Research involving over 1 000 employed and previously employed workers or managers in South Africa shows that depression has a significant impact on the country’s workforce.
Although respondents to a survey conducted by SACAP fieldwork placement centre and the South African Depression and Anxiety Group (SADAG), showed a poor awareness of depression’s cognitive symptoms, 74% of respondents reported experiencing one or more of the following depression symptoms the last time they were depressed: trouble concentrating, forgetfulness, indecisiveness.
Interestingly, less than 20% of the employees who took part in the study associated forgetfulness and indecisiveness with depression, in contrast to sadness or low mood, which the majority identified as a symptom of depression.
Depression’s impact on productivity
When it comes to recognising depression symptoms in the workplace, then, it seems South African workers would mostly look for withdrawal from colleagues, crying and extended sick leave as signs of its presence.
Other key findings from the South African 2015 IDeA (Impact of Depression at Work Audit) Report, which was conducted by SADAG in collaboration with health and economic research organisation Hexor and pharmaceutical company Lundbeck, include:
- Over half those who have been diagnosed with depression have taken time off work at some point because of their depression;
- On average, people with depression took 18 days a year off work due to their condition;
- Only a quarter of managers felt they had very good support in dealing with an employee with depression;
- 54% of people who experienced depression said they took more time to complete simple jobs, while 50% made more mistakes than usual at work;
- More than one in 10 didn’t know how to react or what to say to someone with depression;
- Of those who have taken time off work because of depression, 80% did not tell their employer the reason;
- Half of managers don’t know how many sick days are due to employees having depression;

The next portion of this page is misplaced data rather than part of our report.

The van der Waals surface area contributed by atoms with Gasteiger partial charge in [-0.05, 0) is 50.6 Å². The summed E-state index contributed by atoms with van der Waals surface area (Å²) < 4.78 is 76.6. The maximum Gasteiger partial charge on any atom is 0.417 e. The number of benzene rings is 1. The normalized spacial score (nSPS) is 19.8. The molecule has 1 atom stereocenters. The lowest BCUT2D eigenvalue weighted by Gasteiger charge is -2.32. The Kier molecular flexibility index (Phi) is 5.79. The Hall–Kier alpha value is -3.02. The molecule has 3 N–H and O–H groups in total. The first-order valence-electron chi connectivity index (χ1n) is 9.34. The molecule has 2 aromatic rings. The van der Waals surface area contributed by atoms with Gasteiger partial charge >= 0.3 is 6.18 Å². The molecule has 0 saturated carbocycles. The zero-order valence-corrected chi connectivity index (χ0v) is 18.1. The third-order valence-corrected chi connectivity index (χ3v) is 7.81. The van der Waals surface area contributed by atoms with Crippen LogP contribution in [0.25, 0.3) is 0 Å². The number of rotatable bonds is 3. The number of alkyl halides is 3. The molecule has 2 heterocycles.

- 85% of adults who gave themselves a top rating (8 to 10) without depression, then gave a performance score of less than 8 when experiencing depressive symptoms;
- More than 80% of those diagnosed with depression continued to work during their last episode of depression.
What can employers do to help?
These findings highlight the issues of absenteeism in the workplace while ill, as well as continuing to work whilst ill, which then impacts severely on productivity. Says Operations Director of the SADAG, Cassey Chambers: “This is one of the reasons why it’s vital to examine how depression is managed in the workplace and what procedures are in place to ensure that affected employees are encouraged to and supported in seeking treatment.”
Add to the above earlier research conducted by The Mental Health and Poverty Project (MHaPP) which found that psychiatric conditions are ranked third, after HIV, AIDS and other infectious diseases, in their contribution to the burden of disease in this country, and the situation appears even direr.
SADAG suggests the following five ways that companies can help employees with depression:
- Educate employees on depression and especially how cognitive symptoms can affect work performance.
- Raise awareness of any existing employee assistance programmes and emphasise that they can help with mental health problems, like depression, too.
- Promote a culture of acceptance around depression and other psychiatric disorders – they are no different to diabetes or asthma.
- Explore creative ways to support an employee’s recovery, like flexible or adjusted working hours or working from home for a while.
- If employees share their struggles with depression, refer them to a mental healthcare professional or counsellor and reassure them the illness can be treated.
As the first steps to becoming a counsellor, qualified to treat conditions such as depression, SACAP offers both a Bachelor of Psychology degree as well as a Bachelor of Applied Social Science degree. For more information, enquire now.